Audio signal processing

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Audio signal processing is a subfield of signal processing that is concerned with the electronic manipulation of audio signals. Audio signals are electronic representations of sound waveslongitudinal waves which travel through air, consisting of compressions and rarefactions. The energy contained in audio signals is typically measured in decibels. As audio signals may be represented in either digital or analog format, processing may occur in either domain. Analog processors operate directly on the electrical signal, while digital processors operate mathematically on its digital representation.

Signal processing models and analyzes data representations of physical events

Signal processing is an electrical engineering subfield that focuses on analysing, modifying and synthesizing signals such as sound, images and biological measurements. Signal processing techniques can be used to improve transmission, storage efficiency and subjective quality and to also emphasize or detect components of interest in a measured signal.

An audio signal is a representation of sound, typically using a level of electrical voltage for analog signals, and a series of binary numbers for digital signals. Audio signals have frequencies in the audio frequency range of roughly 20 to 20,000 Hz, which corresponds to the lower and upper limits of human hearing. Audio signals may be synthesized directly, or may originate at a transducer such as a microphone, musical instrument pickup, phonograph cartridge, or tape head. Loudspeakers or headphones convert an electrical audio signal back into sound.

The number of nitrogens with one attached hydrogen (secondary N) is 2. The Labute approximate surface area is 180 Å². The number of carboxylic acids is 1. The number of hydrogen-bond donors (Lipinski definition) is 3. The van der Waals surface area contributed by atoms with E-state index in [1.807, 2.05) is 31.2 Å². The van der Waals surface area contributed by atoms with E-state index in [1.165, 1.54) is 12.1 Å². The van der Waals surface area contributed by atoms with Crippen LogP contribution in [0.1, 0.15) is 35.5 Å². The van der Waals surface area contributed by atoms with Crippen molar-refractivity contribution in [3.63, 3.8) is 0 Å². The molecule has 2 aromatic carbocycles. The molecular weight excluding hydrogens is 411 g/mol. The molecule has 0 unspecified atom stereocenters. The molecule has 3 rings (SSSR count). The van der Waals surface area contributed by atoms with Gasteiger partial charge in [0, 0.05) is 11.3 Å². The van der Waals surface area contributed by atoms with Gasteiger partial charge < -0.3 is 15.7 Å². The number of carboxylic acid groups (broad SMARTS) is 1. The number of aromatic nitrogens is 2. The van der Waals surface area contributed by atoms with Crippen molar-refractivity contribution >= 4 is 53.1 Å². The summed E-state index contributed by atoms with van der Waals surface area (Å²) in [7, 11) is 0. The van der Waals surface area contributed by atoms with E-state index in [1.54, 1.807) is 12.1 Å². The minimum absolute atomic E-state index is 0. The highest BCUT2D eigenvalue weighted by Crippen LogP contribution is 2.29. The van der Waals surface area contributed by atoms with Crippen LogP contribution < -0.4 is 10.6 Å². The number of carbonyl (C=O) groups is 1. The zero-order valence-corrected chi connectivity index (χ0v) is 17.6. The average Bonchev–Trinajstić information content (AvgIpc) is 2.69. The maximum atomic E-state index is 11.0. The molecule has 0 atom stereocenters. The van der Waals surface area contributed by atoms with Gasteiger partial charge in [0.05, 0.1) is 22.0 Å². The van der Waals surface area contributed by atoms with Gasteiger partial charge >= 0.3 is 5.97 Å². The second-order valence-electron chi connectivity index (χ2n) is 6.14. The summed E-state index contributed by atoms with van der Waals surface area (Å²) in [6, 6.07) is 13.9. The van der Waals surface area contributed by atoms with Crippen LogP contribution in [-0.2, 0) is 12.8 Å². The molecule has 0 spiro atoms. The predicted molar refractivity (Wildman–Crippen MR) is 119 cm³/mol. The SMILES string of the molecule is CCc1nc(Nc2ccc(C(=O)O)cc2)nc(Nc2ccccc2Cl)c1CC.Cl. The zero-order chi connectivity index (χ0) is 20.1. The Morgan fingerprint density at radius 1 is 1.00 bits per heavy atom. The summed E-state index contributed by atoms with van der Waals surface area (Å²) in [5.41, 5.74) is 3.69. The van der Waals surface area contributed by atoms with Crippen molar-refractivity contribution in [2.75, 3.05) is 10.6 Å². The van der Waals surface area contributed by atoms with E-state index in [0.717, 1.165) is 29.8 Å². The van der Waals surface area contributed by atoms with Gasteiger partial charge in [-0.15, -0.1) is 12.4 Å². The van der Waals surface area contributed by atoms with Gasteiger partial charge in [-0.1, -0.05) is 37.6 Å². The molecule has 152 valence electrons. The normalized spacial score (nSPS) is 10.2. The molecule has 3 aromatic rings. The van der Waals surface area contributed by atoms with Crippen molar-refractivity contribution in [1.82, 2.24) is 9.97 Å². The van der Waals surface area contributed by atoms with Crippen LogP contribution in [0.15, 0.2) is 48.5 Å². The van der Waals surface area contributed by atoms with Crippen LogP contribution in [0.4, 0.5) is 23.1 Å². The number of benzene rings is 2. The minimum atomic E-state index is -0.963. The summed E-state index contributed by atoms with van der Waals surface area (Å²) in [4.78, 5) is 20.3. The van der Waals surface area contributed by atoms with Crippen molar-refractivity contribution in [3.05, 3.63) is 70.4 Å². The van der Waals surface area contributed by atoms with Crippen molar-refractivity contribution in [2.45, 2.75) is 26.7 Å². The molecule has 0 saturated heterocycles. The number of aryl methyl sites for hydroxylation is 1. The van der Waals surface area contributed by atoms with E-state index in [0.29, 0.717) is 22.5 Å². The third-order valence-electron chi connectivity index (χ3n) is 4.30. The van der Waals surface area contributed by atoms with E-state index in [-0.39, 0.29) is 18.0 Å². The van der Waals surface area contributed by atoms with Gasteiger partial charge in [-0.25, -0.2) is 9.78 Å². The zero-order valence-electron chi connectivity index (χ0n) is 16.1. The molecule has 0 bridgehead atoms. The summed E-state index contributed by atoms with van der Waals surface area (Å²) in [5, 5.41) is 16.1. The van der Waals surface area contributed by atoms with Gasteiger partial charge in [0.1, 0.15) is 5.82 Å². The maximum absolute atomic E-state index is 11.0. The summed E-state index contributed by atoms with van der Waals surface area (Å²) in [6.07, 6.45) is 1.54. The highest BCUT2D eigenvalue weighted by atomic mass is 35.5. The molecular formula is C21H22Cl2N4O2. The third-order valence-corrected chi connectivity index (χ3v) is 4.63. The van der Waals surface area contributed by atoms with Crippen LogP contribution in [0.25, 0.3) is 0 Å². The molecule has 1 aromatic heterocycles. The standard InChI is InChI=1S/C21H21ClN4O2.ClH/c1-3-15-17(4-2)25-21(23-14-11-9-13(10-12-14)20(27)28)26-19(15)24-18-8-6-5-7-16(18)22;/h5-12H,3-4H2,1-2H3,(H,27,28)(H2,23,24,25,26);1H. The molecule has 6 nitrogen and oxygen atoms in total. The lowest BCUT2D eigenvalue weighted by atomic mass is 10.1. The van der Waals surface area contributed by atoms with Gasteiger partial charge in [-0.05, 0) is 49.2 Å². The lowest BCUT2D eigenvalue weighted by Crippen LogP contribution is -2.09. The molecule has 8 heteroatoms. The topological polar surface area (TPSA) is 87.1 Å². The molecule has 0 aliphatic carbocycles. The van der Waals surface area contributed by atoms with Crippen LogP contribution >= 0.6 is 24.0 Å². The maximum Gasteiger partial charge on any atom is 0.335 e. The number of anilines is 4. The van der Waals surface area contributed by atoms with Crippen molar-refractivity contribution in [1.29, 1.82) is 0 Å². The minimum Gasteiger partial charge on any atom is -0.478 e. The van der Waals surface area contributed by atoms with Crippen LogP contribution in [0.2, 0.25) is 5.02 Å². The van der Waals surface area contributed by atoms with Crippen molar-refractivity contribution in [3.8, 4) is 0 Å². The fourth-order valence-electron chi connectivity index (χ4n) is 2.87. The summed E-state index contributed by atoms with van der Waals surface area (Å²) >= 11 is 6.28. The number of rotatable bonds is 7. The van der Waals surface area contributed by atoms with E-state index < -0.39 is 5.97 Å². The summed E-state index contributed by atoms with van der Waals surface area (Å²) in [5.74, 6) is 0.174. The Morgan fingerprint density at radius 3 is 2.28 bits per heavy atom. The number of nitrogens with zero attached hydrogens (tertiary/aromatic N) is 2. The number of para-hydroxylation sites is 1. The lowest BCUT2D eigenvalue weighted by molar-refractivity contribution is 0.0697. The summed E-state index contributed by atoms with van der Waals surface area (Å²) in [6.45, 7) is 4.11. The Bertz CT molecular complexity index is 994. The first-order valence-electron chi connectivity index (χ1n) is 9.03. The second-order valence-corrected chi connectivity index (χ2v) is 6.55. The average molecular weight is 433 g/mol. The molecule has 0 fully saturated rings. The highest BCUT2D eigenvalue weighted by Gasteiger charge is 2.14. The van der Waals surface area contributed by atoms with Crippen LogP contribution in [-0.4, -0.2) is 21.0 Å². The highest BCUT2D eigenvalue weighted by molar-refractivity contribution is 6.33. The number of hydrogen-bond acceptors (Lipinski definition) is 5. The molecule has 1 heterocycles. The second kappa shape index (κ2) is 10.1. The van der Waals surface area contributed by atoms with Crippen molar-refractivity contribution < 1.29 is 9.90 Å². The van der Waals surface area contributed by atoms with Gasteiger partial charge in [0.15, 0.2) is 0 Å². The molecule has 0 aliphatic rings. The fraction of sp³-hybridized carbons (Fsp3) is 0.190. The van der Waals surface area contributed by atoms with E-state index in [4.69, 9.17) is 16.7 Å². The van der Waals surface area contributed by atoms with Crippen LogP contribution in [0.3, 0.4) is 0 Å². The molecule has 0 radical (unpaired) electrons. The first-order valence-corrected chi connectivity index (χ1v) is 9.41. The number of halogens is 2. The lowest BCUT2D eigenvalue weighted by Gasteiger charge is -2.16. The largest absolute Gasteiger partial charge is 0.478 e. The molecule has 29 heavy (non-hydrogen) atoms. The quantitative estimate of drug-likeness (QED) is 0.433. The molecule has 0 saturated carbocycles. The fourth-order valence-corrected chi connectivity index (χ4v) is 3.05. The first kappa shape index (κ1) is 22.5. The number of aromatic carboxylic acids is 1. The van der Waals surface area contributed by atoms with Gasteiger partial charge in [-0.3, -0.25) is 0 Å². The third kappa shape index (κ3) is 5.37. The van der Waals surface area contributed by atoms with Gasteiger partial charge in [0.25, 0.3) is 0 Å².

Longitudinal wave waves in which the displacement of the medium is in the same direction as, or the opposite direction to, the direction of propagation of the wave

Longitudinal waves are waves in which the displacement of the medium is in the same direction as, or the opposite direction to, the direction of propagation of the wave. Mechanical longitudinal waves are also called compressional or compression waves, because they produce compression and rarefaction when traveling through a medium, and pressure waves, because they produce increases and decreases in pressure.



The motivation for audio signal processing began at the beginning of the 20th century with inventions like the telephone, phonograph, and radio that allowed for the transmission and storage of audio signals. Audio processing was necessary for early radio broadcasting, as there were many problems with studio-to-transmitter links. [1] The theory of signal processing and its application to audio was largely developed at Bell Labs in the mid 20th century. Claude Shannon and Harry Nyquist's early work on communication theory, sampling theory, and Pulse-code modulation laid the foundations for the field. In 1957, Max Mathews became the first person to synthesize audio from a computer, giving birth to computer music.

Telephone Telecommunications device

A telephone, or phone, is a telecommunications device that permits two or more users to conduct a conversation when they are too far apart to be heard directly. A telephone converts sound, typically and most efficiently the human voice, into electronic signals that are transmitted via cables and other communication channels to another telephone which reproduces the sound to the receiving user.

Phonograph Device for playback of acoustic sounds stored as deviations on a disk or cylinder

The phonograph is a device for the mechanical recording and reproduction of sound. In its later forms, it is also called a gramophone or, since the 1940s, a record player. The sound vibration waveforms are recorded as corresponding physical deviations of a spiral groove engraved, etched, incised, or impressed into the surface of a rotating cylinder or disc, called a "record". To recreate the sound, the surface is similarly rotated while a playback stylus traces the groove and is therefore vibrated by it, very faintly reproducing the recorded sound. In early acoustic phonographs, the stylus vibrated a diaphragm which produced sound waves which were coupled to the open air through a flaring horn, or directly to the listener's ears through stethoscope-type earphones.